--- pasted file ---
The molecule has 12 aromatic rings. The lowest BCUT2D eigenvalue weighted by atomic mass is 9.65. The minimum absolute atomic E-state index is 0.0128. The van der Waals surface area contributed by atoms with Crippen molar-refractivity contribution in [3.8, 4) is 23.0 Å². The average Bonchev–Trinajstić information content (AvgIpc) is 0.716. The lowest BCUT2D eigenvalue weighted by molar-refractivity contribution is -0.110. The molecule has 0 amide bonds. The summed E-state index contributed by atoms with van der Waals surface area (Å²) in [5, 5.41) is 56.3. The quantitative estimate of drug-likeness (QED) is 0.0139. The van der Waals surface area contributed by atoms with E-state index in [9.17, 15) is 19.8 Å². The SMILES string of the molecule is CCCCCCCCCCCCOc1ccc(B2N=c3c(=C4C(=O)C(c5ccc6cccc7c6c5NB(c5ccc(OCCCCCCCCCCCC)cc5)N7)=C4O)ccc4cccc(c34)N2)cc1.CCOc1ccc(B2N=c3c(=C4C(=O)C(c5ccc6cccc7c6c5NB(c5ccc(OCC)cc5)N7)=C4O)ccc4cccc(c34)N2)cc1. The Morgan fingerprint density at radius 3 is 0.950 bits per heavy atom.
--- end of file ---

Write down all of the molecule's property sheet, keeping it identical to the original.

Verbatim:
The molecule has 12 aromatic rings. The lowest BCUT2D eigenvalue weighted by atomic mass is 9.65. The minimum absolute atomic E-state index is 0.0128. The van der Waals surface area contributed by atoms with Crippen molar-refractivity contribution in [3.8, 4) is 23.0 Å². The average Bonchev–Trinajstić information content (AvgIpc) is 0.716. The lowest BCUT2D eigenvalue weighted by molar-refractivity contribution is -0.110. The molecule has 0 amide bonds. The summed E-state index contributed by atoms with van der Waals surface area (Å²) in [5, 5.41) is 56.3. The quantitative estimate of drug-likeness (QED) is 0.0139. The van der Waals surface area contributed by atoms with E-state index in [9.17, 15) is 19.8 Å². The SMILES string of the molecule is CCCCCCCCCCCCOc1ccc(B2N=c3c(=C4C(=O)C(c5ccc6cccc7c6c5NB(c5ccc(OCCCCCCCCCCCC)cc5)N7)=C4O)ccc4cccc(c34)N2)cc1.CCOc1ccc(B2N=c3c(=C4C(=O)C(c5ccc6cccc7c6c5NB(c5ccc(OCC)cc5)N7)=C4O)ccc4cccc(c34)N2)cc1. The Morgan fingerprint density at radius 3 is 0.950 bits per heavy atom.